The project originated from a concern by several clinician-researchers in Western Canada and North Dakota, about reports with widely different results, emanating from sites with relatively few cases, each of which had its own unstated or unknown selection biases. Since at that time the prevalence of TS was thought to be quite uncommon (perhaps 1:10,000) it seemed unreasonable to expect studies to be performed on the general population; the next best approach would be multiple series of consecutive cases from many sites which could then be compared or aggregated. A secondary goal was to be able to move toward research projects on small subsets of patients with TS who satisfied certain criteria: to locate them for more in-depth research would be difficult or impossible without collecting a very large series of patients. For this secondary purpose it would not be necessary to impose rigorous interrater reliability training and procedures, because the selection of subsets for research would incorporate those at a later stage.

We have found that this arrangement, which is designed to allow sites to submit cases without any funding or elaborate procedures, has been very successful in recruiting a huge dataset, yet it can be misunderstood. It is essential, in reading the presentation of data that follows in this paper, to realize that the figures represent clinical reports to a registry by experienced clinicians, but with undetermined ascertainment and referral biases. This enables us to make some descriptive statements about clinical samples with confidence, but others with less. We were not able to detect diagnostic error, and by agreement we do not identify specific sites. Nevertheless, if trends or associations are found within the data from multiple large sites, greater confidence may be extended to those findings in clinical cases, and they might be a stimulus for replication studies using different methodologies. These findings cannot be extrapolated to non-referred persons (community samples).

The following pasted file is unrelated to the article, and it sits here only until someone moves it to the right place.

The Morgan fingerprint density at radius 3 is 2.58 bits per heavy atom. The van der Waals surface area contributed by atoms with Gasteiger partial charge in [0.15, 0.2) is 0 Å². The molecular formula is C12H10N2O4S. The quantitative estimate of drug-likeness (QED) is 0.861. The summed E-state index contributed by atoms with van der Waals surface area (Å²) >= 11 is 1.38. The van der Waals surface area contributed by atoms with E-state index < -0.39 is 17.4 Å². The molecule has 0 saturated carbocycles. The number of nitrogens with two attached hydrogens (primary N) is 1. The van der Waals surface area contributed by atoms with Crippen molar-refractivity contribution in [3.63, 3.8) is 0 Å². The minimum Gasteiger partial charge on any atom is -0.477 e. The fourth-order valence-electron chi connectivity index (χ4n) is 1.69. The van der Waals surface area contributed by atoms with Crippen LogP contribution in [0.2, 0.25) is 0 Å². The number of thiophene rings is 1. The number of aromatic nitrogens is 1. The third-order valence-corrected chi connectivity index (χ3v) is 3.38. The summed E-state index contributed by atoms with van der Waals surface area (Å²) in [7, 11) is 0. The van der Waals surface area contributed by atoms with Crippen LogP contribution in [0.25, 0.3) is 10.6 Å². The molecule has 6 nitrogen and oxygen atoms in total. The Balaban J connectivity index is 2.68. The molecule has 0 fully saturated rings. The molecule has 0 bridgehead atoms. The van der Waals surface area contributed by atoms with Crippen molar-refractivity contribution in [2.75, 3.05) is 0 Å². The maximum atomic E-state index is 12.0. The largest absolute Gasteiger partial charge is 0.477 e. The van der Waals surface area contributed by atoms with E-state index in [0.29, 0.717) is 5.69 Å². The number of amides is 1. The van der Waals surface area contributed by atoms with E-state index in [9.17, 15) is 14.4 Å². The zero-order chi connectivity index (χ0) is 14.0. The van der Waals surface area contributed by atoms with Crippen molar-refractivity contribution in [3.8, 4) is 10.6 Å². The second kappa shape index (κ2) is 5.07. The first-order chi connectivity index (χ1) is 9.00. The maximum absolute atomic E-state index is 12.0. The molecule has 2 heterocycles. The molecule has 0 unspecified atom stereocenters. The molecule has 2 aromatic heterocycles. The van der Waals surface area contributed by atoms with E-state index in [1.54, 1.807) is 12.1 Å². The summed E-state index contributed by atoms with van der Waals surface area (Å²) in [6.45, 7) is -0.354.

Appropriateness of questions

The questions that may be appropriately asked of this dataset include:
  1. (1)

    How common is the ADHD diagnosis in clinical samples worldwide?

     
  2. (2)

    With what other disorders, factors, and patterns of behaviour is ADHD associated?

     
  3. (3)

    Does the subtype of ADHD matter?

     
  4. (4)

    Are there significant sex differences?

     

ADHD in the literature

The ADHD prevalence in adults is about 4–8% in the 18–29-year age group [18, 19]. It was found to be significantly associated with Intermittent Explosive Disorder, anxiety disorders (29%), mood disorders (21%), and impulse control disorders (25%), and in general, ADHD is associated with comorbidity [3, 5, 15, 42]. In adolescence and adult life, ADHD symptoms persist in up to 65% [5, 22, 23, 43], but the symptom pattern may change. A community study by Kurlan et al. [20] found a rate of ADHD of 38.4% in those with tics. They reviewed previous studies, which reported a range from 40% to 70% for concurrent ADHD. Spencer et al. [3638] showed that the presence of tics did not influence the course of ADHD, so that findings in ADHD samples might be applicable to ADHD in a TS group. Other researchers have come to the conclusion that TS-Only cases are close to normal controls in most respects, but that comorbid ADHD is associated with high rates of psychopathology [6, 8, 9, 11, 13, 14, 17, 20, 30, 33, 3537, 39, 40].

Methods

Reporting sites

Of the 80 TIC sites, 34 are termed “large,” having submitted over 50 cases; 16 have submitted over 100, and of these eight have submitted over 200 (the largest is over 700). Table 2 shows the distribution of cases from these sites.
Table 2

Site size

Size of sitea

n

<50

46

50–99

19

100–199

8

200–299

4

300–399

1

≥400

3

Total

81

a Number of cases

Subject selection